Catatumbo lightning

Catatumbo 'Everlasting' Lightning

It occurs over the mouth of the Catatumbo River, emptying into Lake Maracaibo in Venezuela, South America. Each year, over 1.2 million lightning bolts are confined to the mouth of the Catatumbo River - the single highest concentration of lightning in the world.

The Catatumbo lightning, although not rare or unusual, is a  remarkable feature in that it persists in the same place night after night. Indeed, the reliability of the storms means that they have historically been used as a maritime navigational aid.

Scientists think the Catatumbo occurs far more than elsewhere due to local topography and wind patterns. Lake Maracaibo basin is surrounded by mountains that trap warm trade winds coming off the Caribbean. These winds meet cool air moving down from the Andes, forcing the air upwards until it condenses into thunderclouds. As a result, the thunder generated by the Catatumbo lightning is rarely audible since it occurs at great distances from the observer.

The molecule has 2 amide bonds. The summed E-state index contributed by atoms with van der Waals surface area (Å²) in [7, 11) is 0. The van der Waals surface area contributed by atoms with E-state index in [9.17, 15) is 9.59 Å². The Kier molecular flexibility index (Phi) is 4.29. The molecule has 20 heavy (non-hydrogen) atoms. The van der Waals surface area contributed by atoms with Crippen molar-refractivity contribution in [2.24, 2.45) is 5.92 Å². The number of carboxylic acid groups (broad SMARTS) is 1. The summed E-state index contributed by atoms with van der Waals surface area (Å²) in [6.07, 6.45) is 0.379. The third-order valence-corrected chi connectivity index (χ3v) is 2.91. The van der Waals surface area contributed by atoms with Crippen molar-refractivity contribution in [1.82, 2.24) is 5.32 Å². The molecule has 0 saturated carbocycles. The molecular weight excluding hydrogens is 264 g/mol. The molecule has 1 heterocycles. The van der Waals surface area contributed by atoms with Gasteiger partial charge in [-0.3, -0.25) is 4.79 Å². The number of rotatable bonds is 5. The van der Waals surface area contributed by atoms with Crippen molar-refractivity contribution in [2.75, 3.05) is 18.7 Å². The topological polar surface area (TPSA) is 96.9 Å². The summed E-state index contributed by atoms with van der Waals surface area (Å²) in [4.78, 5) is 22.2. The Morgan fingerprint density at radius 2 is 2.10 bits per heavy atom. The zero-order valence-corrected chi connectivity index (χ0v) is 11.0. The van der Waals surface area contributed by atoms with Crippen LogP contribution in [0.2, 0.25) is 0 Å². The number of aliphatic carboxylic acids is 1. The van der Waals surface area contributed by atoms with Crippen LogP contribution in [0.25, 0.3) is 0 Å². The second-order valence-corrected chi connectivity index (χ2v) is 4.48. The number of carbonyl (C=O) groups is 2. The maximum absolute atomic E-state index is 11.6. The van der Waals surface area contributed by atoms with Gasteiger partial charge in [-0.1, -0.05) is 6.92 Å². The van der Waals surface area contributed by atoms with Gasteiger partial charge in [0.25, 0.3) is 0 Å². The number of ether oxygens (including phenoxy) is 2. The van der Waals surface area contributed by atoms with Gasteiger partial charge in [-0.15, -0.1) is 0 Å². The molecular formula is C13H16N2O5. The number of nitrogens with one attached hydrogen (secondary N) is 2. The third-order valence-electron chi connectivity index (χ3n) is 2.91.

It was recently awarded the record for the highest concentration of lightning in the world by Guinness World Records. A video of the lightning can be viewed here:

Lightning can strike the ground, the air, or inside clouds, but there are roughly 5 to 10 times more cloud flashes than cloud-to-ground flashes. Discover the different types of lightning in this MetMatters post.


Categories: Weather
Tags: Lightning Optical Phenomena Wind WorldWeather

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